Cost of Service Regulation in U.S. Health Care: Minimal Medical Loss Ratios

58 Pages Posted: 26 Jul 2017

See all articles by Steve Cicala

Steve Cicala

University of Chicago

Ethan M.J. Lieber

University of Notre Dame

Victoria Marone

Northwestern University

Date Written: July 14, 2017


A health insurer's Medical Loss Ratio (MLR) is the share of premiums spent on medical claims. As part of the goal of reducing the cost of health care coverage, the Affordable Care Act introduced minimum MLR provisions for all health insurance sold in fully-insured commercial markets as of 2011, thereby explicitly capping insurer profit margins, but not levels. This cap was binding for many insurers, with over $1 billion of rebates paid in the first year of implementation. We model this constraint imposed upon a monopolistic insurer, and derive distortions analogous to those created under cost of service regulation. We test the implications of the model empirically using administrative data from 2005-2013, with insurers persistently above the minimum MLR threshold serving as the control group in a difference-in-difference design. We find that rather than resulting in reduced premiums, claims costs increased nearly one-for-one with distance below the regulatory threshold: 7% in the individual market, and 2% in the group market.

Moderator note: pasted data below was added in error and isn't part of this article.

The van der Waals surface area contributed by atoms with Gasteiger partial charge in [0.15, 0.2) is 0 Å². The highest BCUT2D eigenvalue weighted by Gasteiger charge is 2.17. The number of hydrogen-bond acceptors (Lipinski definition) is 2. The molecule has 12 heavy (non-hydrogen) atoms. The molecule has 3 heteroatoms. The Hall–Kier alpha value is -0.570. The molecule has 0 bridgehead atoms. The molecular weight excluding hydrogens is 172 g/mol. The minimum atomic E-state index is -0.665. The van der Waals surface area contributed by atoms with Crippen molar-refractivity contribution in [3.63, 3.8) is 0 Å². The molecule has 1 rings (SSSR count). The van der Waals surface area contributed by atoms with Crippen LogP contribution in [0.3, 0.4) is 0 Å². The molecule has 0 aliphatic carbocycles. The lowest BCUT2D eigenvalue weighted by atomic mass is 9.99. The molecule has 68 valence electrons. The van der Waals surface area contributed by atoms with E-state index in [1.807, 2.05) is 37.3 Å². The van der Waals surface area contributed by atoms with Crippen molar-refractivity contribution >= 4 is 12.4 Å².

Suggested Citation

Cicala, Steve and Lieber, Ethan and Marone, Victoria, Cost of Service Regulation in U.S. Health Care: Minimal Medical Loss Ratios (July 14, 2017). Becker Friedman Institute for Research in Economics Working Paper No. 3007692. Available at SSRN: or

Steve Cicala (Contact Author)

University of Chicago ( email )

1155 East 60th Street
Chicago, IL 60637
United States


Ethan Lieber

University of Notre Dame ( email )

3049 Jenkins Nanovic Halls
Notre Dame, IN 46556
United States

Victoria Marone

Northwestern University ( email )

2001 Sheridan Road
Evanston, IL 60208
United States

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